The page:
It seems diplomatic crises and mass protests can have a similar effect. In the days following al-Nimr’s execution, sectarian hate speech has spiked dramatically as #The King’s Blood for al-Nimr’s, and other violent hashtags have gone viral.
In the Gulf Arab states, as influential clerics, politicians, media outlets and prominent citizens drive the popularity of sectarian rhetoric online, they also stoke fears in marginalized Shiite populations. This threatens domestic political stability in Saudi Arabia, Kuwait and Bahrain, where restive Shiite populations face varying degrees of repression and subjugation under Sunni rule. ٍIn Iraq, where Sunni mosques were just attacked in apparent retaliation for al-Nimr’s death, violent sectarian rhetoric is similarly troubling.
The spread and endorsement of anti-Shiite hate speech by mainstream Arab elites and average citizens also lends credibility to the extremist ideology of the Islamic State, which has gained unprecedented success online, disseminating its messages and luring recruits.
Social media is now engaged in a war of narratives. The continued spread of intolerance and religious hatred through Twitter and other new media bolsters the Islamic State’s claim that it is the only viable option to prevent the murder and repression of “true”—read, Sunni—Muslims.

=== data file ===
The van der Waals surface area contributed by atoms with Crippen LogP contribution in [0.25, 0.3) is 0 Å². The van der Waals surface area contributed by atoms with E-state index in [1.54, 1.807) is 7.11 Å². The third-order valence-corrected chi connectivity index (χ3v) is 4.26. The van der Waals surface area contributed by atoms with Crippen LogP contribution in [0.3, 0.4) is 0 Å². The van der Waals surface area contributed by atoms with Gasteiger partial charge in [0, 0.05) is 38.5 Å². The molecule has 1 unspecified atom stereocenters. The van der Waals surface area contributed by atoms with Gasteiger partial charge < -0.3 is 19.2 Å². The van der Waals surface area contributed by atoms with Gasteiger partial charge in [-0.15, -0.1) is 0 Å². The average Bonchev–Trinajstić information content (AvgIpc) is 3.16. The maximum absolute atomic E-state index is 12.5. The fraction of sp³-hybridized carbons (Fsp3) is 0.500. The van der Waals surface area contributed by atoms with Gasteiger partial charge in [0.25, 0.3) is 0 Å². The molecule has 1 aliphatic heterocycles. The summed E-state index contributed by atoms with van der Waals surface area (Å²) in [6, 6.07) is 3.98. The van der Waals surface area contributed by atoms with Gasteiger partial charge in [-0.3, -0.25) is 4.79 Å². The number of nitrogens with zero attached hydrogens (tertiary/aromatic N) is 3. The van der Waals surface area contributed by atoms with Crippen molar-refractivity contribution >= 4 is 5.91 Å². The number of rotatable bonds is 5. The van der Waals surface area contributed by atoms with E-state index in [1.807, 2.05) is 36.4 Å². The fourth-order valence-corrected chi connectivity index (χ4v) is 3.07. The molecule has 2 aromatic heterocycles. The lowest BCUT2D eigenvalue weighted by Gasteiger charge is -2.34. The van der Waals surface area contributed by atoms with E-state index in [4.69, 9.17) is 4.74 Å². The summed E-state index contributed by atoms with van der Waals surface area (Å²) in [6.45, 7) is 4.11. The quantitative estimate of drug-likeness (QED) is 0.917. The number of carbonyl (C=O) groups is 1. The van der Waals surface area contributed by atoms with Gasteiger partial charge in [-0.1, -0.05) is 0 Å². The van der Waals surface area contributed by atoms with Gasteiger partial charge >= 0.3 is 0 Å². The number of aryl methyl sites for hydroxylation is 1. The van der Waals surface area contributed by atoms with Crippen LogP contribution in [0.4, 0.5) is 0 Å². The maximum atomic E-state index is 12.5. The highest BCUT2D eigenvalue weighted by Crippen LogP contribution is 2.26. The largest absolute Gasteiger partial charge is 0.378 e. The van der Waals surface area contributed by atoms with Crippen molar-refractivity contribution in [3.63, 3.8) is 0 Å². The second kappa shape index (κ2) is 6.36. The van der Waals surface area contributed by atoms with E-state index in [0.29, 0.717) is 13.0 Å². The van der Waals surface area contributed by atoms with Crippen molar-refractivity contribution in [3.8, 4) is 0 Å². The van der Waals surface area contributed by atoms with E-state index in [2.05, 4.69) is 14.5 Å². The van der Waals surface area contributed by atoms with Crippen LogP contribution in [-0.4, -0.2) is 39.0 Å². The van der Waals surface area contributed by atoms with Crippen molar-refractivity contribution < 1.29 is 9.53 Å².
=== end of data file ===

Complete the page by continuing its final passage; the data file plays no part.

Sectarian rhetoric on Twitter is not confined to the Arab World. Tweets containing derogatory sectarian language also come from the United States, Europe, Asia and sub-Saharan Africa. Given the Islamic State’s success in recruiting foreign fighters — an estimated 20,000 to 30,000 have traveled to Iraq and Syria since fighting broke out in 2011 — the transcontinental popularity of sectarian rhetoric (shown in the map below from the Carnegie study) seems particularly dangerous.
Sunni and Shiite clerics and political elites alike frequently assert that they are committed to defeating the Islamic State. However, when a government affiliated Saudi cleric with millions of Twitter followers spreads violent anti-Shiite rhetoric or Iran’s supreme leader calls for “divine revenge” on the Saudis, violent sectarian rhetoric is normalized.
Despite these rather grim trends, social media has also provided valuable opportunities for communication and cooperation across religious and ideological lines.
As the Arab Spring protests swept the region in 2011, Sunni and Shiite activists in Bahrain, Kuwait and Saudi Arabia tried — albeit unsuccessfully — to use Twitter and Facebook to bridge religious divides and unite in opposition to their respective regimes.
More recently, following attacks on Shiite mosques in Saudi Arabia and Kuwait last spring, global online campaigns condemning sectarian violence emerged. As the Carnegie study suggests, calls for cross-sectarian cooperation were particularly common in the immediate aftermath of these attacks. For example, in the aftermath of the bombing of a Kuwaiti Shia mosque on June 26, 2015, the viral hashtag #Before_you_blow_yourself_up was used to mock suicide bombers and to call for national unity.